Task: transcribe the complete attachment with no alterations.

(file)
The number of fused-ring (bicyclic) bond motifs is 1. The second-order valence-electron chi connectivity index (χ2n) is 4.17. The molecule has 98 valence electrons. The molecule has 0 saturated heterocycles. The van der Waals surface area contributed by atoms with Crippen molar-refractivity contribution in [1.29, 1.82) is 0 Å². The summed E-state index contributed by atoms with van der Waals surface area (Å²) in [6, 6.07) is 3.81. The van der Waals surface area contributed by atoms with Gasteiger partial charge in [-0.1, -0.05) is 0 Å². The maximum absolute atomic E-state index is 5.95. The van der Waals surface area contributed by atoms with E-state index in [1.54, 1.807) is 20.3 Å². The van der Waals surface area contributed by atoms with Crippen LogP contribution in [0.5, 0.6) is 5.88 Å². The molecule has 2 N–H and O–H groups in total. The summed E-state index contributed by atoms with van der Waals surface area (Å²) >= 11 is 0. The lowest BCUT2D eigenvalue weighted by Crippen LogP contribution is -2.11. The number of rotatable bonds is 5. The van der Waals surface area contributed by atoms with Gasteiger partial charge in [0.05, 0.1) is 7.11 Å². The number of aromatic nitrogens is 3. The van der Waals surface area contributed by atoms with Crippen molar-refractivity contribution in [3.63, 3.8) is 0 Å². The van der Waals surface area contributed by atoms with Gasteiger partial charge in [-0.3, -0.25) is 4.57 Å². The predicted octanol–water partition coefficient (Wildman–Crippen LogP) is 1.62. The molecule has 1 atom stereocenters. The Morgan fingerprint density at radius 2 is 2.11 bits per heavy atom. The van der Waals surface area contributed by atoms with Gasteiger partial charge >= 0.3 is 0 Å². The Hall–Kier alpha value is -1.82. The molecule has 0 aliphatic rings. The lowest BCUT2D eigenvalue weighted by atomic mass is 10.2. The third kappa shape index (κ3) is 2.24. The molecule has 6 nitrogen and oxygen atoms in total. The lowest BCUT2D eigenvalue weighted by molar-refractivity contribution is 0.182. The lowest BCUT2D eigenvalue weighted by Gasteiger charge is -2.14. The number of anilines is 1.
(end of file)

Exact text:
The number of fused-ring (bicyclic) bond motifs is 1. The second-order valence-electron chi connectivity index (χ2n) is 4.17. The molecule has 98 valence electrons. The molecule has 0 saturated heterocycles. The van der Waals surface area contributed by atoms with Crippen molar-refractivity contribution in [1.29, 1.82) is 0 Å². The summed E-state index contributed by atoms with van der Waals surface area (Å²) in [6, 6.07) is 3.81. The van der Waals surface area contributed by atoms with Gasteiger partial charge in [-0.1, -0.05) is 0 Å². The maximum absolute atomic E-state index is 5.95. The van der Waals surface area contributed by atoms with E-state index in [1.54, 1.807) is 20.3 Å². The van der Waals surface area contributed by atoms with Crippen LogP contribution in [0.5, 0.6) is 5.88 Å². The molecule has 2 N–H and O–H groups in total. The summed E-state index contributed by atoms with van der Waals surface area (Å²) >= 11 is 0. The lowest BCUT2D eigenvalue weighted by Crippen LogP contribution is -2.11. The number of rotatable bonds is 5. The van der Waals surface area contributed by atoms with Gasteiger partial charge in [0.05, 0.1) is 7.11 Å². The number of aromatic nitrogens is 3. The van der Waals surface area contributed by atoms with Crippen molar-refractivity contribution in [3.63, 3.8) is 0 Å². The van der Waals surface area contributed by atoms with Gasteiger partial charge in [-0.3, -0.25) is 4.57 Å². The predicted octanol–water partition coefficient (Wildman–Crippen LogP) is 1.62. The molecule has 1 atom stereocenters. The Morgan fingerprint density at radius 2 is 2.11 bits per heavy atom. The van der Waals surface area contributed by atoms with Gasteiger partial charge >= 0.3 is 0 Å². The Hall–Kier alpha value is -1.82. The molecule has 0 aliphatic rings. The lowest BCUT2D eigenvalue weighted by atomic mass is 10.2. The third kappa shape index (κ3) is 2.24. The molecule has 6 nitrogen and oxygen atoms in total. The lowest BCUT2D eigenvalue weighted by molar-refractivity contribution is 0.182. The lowest BCUT2D eigenvalue weighted by Gasteiger charge is -2.14. The number of anilines is 1.